39.50%

52.70%

50.60%

December

45.15%

41.77%

41.04%

46.10%

38.11%

49.41%

48.87%

2019 Average

37.97%

30.55%

31.85%

39.44%

30.56%

38.77%

42.06%

2020 Average

42.36%

37.44%

37.95%

43.71%

35.32%

46.27%

46.07%

For more detailed analyses on suicidal ideation data by Race/Ethnicity, click here.

Increases in Emotional, Attentional, or Behavioral Difficulties Among Youth

MHA uses the Pediatric Symptom Checklist (PSC-35) tool to screen youth for emotional, attentional, or behavioral difficulties. In total, 140,598 individuals took the Youth screen in 2020, a 261% increase over the number of Youth screens taken in 2019 (N=38,921).

Of the individuals who took the Youth screen, 77% (N=108,344) scored at risk for emotional, attentional, or behavioral difficulties. This was 6% higher than the average rate in 2019 (71%, N=27,609).

In December 2020, the proportion of youth scoring at risk reached the highest levels recorded in 2020. 80% (N=14,556) of youth scored at risk for emotional, attentional, or behavioral difficulties. This was 11% higher than the proportion of youth who screened at risk on the Youth screen in 2019 (69%).

Dramatic Increases in Symptoms of Psychosis

MHA uses the Prodromal Questionnaire – Brief version (PQ-B) to screen for psychosis. In total, 248,186 individuals took the psychosis screen in 2020, a 97% increase over the number of psychosis screens taken in 2019 (N=125,461).

Of the individuals who took the psychosis screen, 76% (N=187,573) scored at risk for psychosis. This was 2% higher than the average rate in 2019 (73%, N=92,074), but over two times the number of people scoring at risk for psychosis.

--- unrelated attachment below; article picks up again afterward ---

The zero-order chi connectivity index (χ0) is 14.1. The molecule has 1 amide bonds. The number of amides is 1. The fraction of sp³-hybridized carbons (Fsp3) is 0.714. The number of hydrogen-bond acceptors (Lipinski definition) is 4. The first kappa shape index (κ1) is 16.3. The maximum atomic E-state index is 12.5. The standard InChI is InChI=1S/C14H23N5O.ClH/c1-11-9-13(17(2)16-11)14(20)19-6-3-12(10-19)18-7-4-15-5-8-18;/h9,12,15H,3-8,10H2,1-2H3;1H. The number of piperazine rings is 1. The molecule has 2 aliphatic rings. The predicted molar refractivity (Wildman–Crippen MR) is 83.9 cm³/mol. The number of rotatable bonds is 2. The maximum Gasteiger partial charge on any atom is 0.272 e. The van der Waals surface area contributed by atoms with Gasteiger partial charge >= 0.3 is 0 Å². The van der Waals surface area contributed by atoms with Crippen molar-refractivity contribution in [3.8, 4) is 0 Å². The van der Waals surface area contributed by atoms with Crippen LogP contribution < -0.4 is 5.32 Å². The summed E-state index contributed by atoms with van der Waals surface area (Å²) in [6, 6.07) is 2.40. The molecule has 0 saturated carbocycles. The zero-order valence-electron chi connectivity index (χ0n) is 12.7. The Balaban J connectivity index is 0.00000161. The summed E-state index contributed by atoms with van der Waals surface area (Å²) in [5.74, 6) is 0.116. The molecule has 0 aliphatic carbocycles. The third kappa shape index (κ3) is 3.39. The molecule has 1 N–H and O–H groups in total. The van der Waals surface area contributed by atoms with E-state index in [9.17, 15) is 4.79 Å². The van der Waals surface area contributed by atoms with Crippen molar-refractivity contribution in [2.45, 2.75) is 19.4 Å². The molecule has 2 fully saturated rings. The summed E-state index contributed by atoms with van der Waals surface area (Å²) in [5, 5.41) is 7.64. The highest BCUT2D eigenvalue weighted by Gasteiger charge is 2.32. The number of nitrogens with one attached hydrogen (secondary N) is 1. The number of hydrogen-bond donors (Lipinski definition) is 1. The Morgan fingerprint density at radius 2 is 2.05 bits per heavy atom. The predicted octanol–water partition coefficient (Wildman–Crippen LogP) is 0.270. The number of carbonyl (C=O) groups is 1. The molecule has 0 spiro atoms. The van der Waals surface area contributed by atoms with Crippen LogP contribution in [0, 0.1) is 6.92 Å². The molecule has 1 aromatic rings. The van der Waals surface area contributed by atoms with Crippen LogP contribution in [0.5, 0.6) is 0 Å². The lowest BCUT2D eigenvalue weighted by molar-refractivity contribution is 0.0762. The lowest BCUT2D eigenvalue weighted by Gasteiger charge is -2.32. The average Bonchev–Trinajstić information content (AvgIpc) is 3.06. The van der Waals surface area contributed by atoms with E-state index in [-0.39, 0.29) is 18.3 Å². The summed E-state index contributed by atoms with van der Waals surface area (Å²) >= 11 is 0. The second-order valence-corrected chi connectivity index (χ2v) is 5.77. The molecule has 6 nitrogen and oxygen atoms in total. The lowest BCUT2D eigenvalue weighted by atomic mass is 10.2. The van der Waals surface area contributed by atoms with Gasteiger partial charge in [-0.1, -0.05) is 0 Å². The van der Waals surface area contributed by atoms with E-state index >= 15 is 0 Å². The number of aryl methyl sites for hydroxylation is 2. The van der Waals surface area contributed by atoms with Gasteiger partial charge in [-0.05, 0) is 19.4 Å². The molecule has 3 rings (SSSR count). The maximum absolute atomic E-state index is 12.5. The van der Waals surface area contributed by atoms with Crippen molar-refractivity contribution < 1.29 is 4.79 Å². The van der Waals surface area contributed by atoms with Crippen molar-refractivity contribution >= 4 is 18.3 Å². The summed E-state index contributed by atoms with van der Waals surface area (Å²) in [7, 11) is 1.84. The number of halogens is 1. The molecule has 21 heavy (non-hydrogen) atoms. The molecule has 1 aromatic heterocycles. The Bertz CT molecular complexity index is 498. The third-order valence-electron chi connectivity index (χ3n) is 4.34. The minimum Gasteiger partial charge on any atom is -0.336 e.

In November and December 2020, the proportion of people scoring at risk for psychosis reached the highest levels recorded in 2020. Of those individuals who took a psychosis screen, 77% (N=46,765) scored at risk for psychosis in the final two months of 2020.

Beginning in June the percentage of people at risk grew steadily. As a result, while the percentage at risk tracked closely with the 2019 percentages through the first few months of the year, it was 6-10 percentage points higher from September through December 2020 than it was in each of those months in 2019.

Loneliness, Past Trauma, and Relationship Problems Continue to be Main Concerns

In April 2020, MHA added the question, “Think about your mental health test. What are the main things contributing to your mental health problems right now? Choose up to three.”

Throughout the year, feelings of loneliness and isolation were cited by screeners as a major reason for their mental health struggles. Among individuals who screened positive or moderate to severe for a mental health condition in 2020, 71% reported that one of the top three things contributing to their mental health concerns was loneliness or isolation. This was followed by 53% reporting past trauma and 42% reporting relationship problems. On average, 26% of individuals who screened positive or moderate to severe in 2020 reported coronavirus, and 26% reported current events (including news and politics) as one of the top three things affecting their mental health.